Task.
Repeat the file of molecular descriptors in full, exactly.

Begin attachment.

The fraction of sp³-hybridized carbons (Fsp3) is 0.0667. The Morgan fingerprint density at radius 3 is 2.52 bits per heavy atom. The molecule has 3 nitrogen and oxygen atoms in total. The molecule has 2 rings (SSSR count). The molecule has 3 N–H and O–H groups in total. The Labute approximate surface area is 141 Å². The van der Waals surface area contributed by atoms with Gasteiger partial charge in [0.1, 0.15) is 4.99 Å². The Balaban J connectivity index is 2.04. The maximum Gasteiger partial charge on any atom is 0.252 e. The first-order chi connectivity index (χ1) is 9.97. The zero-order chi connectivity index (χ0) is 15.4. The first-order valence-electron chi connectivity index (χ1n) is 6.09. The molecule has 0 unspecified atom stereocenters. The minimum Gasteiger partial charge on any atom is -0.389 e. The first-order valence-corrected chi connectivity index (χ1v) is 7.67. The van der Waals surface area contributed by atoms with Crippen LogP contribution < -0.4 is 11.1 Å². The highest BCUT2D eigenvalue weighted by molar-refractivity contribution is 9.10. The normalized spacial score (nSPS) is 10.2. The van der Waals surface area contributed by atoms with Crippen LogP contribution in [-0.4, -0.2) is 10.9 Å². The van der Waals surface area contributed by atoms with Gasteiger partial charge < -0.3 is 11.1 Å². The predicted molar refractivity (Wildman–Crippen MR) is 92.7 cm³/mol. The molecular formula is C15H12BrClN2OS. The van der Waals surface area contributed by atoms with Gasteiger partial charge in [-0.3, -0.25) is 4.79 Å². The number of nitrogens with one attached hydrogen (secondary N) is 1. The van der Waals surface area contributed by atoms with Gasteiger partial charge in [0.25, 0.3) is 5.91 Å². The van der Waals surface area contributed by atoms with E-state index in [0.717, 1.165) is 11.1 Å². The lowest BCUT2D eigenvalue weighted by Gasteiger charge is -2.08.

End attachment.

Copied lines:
The fraction of sp³-hybridized carbons (Fsp3) is 0.0667. The Morgan fingerprint density at radius 3 is 2.52 bits per heavy atom. The molecule has 3 nitrogen and oxygen atoms in total. The molecule has 2 rings (SSSR count). The molecule has 3 N–H and O–H groups in total. The Labute approximate surface area is 141 Å². The van der Waals surface area contributed by atoms with Gasteiger partial charge in [0.1, 0.15) is 4.99 Å². The Balaban J connectivity index is 2.04. The maximum Gasteiger partial charge on any atom is 0.252 e. The first-order chi connectivity index (χ1) is 9.97. The zero-order chi connectivity index (χ0) is 15.4. The first-order valence-electron chi connectivity index (χ1n) is 6.09. The molecule has 0 unspecified atom stereocenters. The minimum Gasteiger partial charge on any atom is -0.389 e. The first-order valence-corrected chi connectivity index (χ1v) is 7.67. The van der Waals surface area contributed by atoms with Crippen LogP contribution < -0.4 is 11.1 Å². The highest BCUT2D eigenvalue weighted by molar-refractivity contribution is 9.10. The normalized spacial score (nSPS) is 10.2. The van der Waals surface area contributed by atoms with Crippen LogP contribution in [-0.4, -0.2) is 10.9 Å². The van der Waals surface area contributed by atoms with Gasteiger partial charge < -0.3 is 11.1 Å². The predicted molar refractivity (Wildman–Crippen MR) is 92.7 cm³/mol. The molecular formula is C15H12BrClN2OS. The van der Waals surface area contributed by atoms with Gasteiger partial charge in [-0.3, -0.25) is 4.79 Å². The number of nitrogens with one attached hydrogen (secondary N) is 1. The van der Waals surface area contributed by atoms with Gasteiger partial charge in [0.25, 0.3) is 5.91 Å². The van der Waals surface area contributed by atoms with E-state index in [0.717, 1.165) is 11.1 Å². The lowest BCUT2D eigenvalue weighted by Gasteiger charge is -2.08.